Editor: So, how come the majority of Catholics have lost the Faith – a fact which the Archbishop acknowledges?
“Pope Francis summed up the Church’s teaching simply and powerfully last year on the feast of Corpus Christi: ‘Whenever we approach the altar to receive the Eucharist, we must truly renew our ‘amen’ to the Body of Christ… It is Jesus, it is Jesus who saved me, it is Jesus who comes to give me the strength to live. It is Jesus alive.’”
Editor: is that it? Hardly an explanation, let alone a ringing endorsement, of transubstantiation – but merely a vague pious statement to which any Protestant could subscribe. Protestants who believe that they receive Christ “spiritually” in their bread and wine, could pray those words.
And he ended his interview with a cry of hope … “There is no pastoral plan that can fix this situation without insisting upon a renewed and profound faithfulness to Christ and to his Gospel. The answer will depend on much more faithful preaching and teaching at all levels which will lay out for the faithful the truth, beauty and wonder of the real presence of Christ in the Eucharist so that they may receive him in Holy Communion with faith and devotion for the salvation of their souls.
Editor: can’t argue with that – but how is this “more faithful preaching and teaching at all levels…” to be achieved? There’s plenty of piously “hopeful” rhetoric coming from the Archbishop in this interview, but precious little in the way of concrete planning to put right the indiscipline, errors, liturgical and catechetical abuses of the past 50 plus years. And the check list below, really doesn’t offer any of that pious “hope”. Apparently this “more faithful preaching and teaching at all levels” will be achieved as follows:
• It will be expressed in more obedient and authentic liturgy.
Editor: that can only mean the traditional Latin Mass, offered in every parish in the archdiocese – a solution rejected by the Archbishop.
• It will be accompanied by a much greater response to Vatican II’s universal call to holiness from all sectors of the Church.
Editor: if “Vatican II’s universal call to holiness” is different from the perennial call to holiness of the Church since apostolic times, let’s hear it. It is, in fact, this heresy – that the Church only really began at Vatican II, with the arrival of the Holy Ghost at the Council – that has led to the current decline.
• It will demand a true conversion to the moral and social teaching of the Church.
Editor: true. Which will require priests and bishops to openly preach true morals, deny pro-abortion politicians Holy Communion and refuse to permit scandalous funerals, such as the very public funerals of partnered homosexuals which have taken place in Glasgow in recent years. And in terms of the social teaching of the Church – that means priests and bishops preaching that, at the heart of Catholic Social Teaching is the belief that Christ must be at the head of every nation under Heaven. The Church is not an arm of the Social Work Department. She cannot support immoral national laws, in the name of Catholic Social Teaching.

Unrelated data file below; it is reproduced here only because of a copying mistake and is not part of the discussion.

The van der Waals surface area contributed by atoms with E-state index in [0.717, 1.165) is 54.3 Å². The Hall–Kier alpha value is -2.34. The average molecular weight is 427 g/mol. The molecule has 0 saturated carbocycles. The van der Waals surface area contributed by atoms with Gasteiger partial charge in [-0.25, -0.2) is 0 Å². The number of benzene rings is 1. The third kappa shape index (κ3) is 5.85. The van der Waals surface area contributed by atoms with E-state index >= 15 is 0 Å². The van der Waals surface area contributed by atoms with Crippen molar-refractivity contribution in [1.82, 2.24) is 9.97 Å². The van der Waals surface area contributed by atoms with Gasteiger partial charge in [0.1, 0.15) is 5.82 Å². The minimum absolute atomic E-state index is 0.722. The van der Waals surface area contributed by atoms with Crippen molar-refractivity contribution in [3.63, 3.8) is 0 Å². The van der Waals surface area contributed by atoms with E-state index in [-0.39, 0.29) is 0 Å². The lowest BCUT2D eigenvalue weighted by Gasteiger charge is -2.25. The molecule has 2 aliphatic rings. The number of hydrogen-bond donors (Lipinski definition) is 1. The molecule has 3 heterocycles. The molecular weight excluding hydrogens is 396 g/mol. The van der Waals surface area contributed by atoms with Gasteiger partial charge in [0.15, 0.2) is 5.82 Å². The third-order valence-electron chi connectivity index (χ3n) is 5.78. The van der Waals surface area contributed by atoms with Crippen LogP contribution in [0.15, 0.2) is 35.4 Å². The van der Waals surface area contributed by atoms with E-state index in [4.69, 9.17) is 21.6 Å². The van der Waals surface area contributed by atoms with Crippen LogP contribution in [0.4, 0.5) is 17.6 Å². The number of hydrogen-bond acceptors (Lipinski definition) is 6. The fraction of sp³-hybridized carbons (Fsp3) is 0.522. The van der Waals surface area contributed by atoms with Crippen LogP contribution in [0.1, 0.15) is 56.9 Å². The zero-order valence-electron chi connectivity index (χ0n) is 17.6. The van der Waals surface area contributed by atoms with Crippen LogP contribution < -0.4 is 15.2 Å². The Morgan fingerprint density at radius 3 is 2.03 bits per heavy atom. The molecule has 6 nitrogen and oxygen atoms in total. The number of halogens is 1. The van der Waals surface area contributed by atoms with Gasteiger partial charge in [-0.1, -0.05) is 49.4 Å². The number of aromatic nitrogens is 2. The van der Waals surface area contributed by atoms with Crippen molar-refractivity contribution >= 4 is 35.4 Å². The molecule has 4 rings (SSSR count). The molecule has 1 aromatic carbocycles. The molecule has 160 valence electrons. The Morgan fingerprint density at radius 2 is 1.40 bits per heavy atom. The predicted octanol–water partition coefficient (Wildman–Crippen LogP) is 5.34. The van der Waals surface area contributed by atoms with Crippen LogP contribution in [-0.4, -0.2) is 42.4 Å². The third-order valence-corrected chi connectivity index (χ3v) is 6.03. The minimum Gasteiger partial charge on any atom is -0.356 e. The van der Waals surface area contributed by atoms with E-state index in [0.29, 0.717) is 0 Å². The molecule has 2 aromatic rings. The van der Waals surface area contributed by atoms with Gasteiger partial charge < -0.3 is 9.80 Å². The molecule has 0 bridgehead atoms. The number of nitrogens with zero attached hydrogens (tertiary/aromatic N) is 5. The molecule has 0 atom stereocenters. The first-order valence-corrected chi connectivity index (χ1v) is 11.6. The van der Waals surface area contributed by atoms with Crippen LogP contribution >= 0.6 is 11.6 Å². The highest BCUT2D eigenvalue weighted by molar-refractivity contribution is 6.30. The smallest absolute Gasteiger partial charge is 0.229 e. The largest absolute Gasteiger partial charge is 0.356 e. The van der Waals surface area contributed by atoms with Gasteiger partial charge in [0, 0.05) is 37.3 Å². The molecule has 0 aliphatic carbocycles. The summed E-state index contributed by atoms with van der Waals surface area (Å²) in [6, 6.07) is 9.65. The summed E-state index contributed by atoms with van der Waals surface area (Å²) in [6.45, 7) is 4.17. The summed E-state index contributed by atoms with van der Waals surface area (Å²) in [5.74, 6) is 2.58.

• It will be based on a much more frequent and respectful practice around Mass, the Sacraments and an increased sensitivity to the sphere of the sacred.
Editor: that brings us full circle back to the need to restore that which has been lost – the traditional Latin Mass, and, in the meantime, an end to the various liturgical abuses now normalised – such as Communion in the hand, drinking from the Chalice and lay people playing at being priests. We want rid of Extraordinay Ministers of Holy Communion: when do we want it? NOW!
• It will be supported by much more prayer, devotion and penance.
Editor: once the traditional liturgy has been restored, “all these other things will be given to you”, to (kinda) quote the Gospel.
Its source and outcome will be a greater faith, hope and charity. It may well take a miracle of grace and conversion to restore our Eucharistic faith … but thankfully, I believe in miracles.”
Editor: yes, it will take a miracle, which is why we, at Catholic Truth, never lose sight of the need for the Pope and all the Bishops of the world to unite in consecrating Russia to the Immaculate Heart of Mary, as Our Lady requested. Until then, as we can see from the above interview (notwithstanding his honest admission of the dire state of the Church on his watch) Archbishop Tartaglia is still in denial as to the only way to put matters right, which is the restoration of all things in Christ; in other words, he must give us back what modernist churchmen have taken from us in the past half-century – our Catholic heritage. The spiritual blindness which we are witnessing in the post-Vatican II churchmen from the top down, continues to display itself in interviews such as this, where the Archbishop just cannot see that it is only when the Traditional Faith in its theological and liturgical purity is restored, that his “miracle” will be achieved. Source – March 2020 edition of Flourish – official publication of the Archdiocese of Glasgow.